#### So why use it for archaeology?

GP’s allow for the the estimation of stationary nonlinear continuous functions across an arbitrary dimensional space; so it has that going for it… which is nice. But more to the point, it allows for the selection of a specific likelihood, priors, and a covariance structure (kernel) to create a highly tunable probabilisitic classifier.  The examples below use the kernlab::gausspr() function to compute the GP using Laplace approximation with a Gaussian noise kernel.  The $\sigma$ hyperparameter of this Gaussian kernel is what is being optimized in the models below.  There are many kernels that can be used in modeling a GP.  One of the ideal aspects of a GP for archaeological data is that the continuous domain of the GP can over geographic space taking into consideration natural correlation in out samples. This has strong connections to Kriging as a form of spatial regression in the geostatistical realm, as well as relation to the SVM kernel methods of the previous post.

# To Feature Space and Beyond!

There are many of ways to look at predictive models.  Assumptions, data, predictions, features, etc… This post is about looking at predictions from the feature space perspective.  To me, at least for lower dimensional models, this is very instructive and illuminates aspects of the model (aka learning algorithm) that are not apparent in the fit or error metrics. Code for this post is in this gist.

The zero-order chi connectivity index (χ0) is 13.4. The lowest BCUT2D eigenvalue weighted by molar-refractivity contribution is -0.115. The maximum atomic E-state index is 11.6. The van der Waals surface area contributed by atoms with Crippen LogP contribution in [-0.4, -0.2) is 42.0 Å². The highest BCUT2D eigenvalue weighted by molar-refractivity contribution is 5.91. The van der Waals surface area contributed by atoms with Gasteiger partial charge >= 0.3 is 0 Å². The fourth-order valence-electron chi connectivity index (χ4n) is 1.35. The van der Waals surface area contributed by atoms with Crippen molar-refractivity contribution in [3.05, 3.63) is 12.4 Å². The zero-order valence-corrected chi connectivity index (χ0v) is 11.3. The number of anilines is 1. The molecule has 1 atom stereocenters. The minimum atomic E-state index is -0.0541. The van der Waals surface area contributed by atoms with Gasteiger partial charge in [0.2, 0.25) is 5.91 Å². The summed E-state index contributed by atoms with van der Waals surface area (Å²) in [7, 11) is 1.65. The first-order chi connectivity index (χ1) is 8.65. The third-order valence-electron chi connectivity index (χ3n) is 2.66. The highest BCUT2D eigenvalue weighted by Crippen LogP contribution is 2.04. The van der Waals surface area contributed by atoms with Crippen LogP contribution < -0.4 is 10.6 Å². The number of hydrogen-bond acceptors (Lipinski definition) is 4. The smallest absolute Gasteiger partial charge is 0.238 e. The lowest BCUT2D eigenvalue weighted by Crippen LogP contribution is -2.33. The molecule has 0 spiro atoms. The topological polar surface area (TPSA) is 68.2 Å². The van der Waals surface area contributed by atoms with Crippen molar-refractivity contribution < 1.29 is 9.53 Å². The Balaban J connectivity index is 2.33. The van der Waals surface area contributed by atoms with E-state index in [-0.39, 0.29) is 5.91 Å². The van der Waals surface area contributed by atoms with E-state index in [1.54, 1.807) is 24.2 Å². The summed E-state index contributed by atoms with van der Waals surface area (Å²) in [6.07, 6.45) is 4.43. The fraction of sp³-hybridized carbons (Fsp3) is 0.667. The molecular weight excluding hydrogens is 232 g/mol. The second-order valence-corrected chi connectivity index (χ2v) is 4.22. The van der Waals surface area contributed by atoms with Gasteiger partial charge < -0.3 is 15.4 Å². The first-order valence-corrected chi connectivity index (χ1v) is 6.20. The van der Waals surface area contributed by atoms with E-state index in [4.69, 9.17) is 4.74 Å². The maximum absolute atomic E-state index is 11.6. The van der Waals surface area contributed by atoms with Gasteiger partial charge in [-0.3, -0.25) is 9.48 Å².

Problem statement: I have a mental model, data, and a learning algorithm from which I derive predictions.  How well do the predictions fit my mental model? I can use error metrics from training and test sets to asses fit. I can use regularization and information criteria to be more confident in my fit, but these approaches only get me so far. [A Bayesian perspective offers a different perceptive on these issues, but I am not covering that here.] What I really want is a way to view how my model and predictions respond across the feature space to assess whether it fits my intuition. How do I visualize this?

### Space: Geographic Vs. Feature

When I say feature space, I mean the way our data points align when measured by the variables/features/covariates that are used to define the target/response/dependent variable we are shooting for.  The easy counter to this is to think about geographic space.  Simply, geographic space is our observations measured by X and Y.  The {X,Y} pair is the horizontal and vertical coordinate pair (latitude, longitude) that put a site one the map.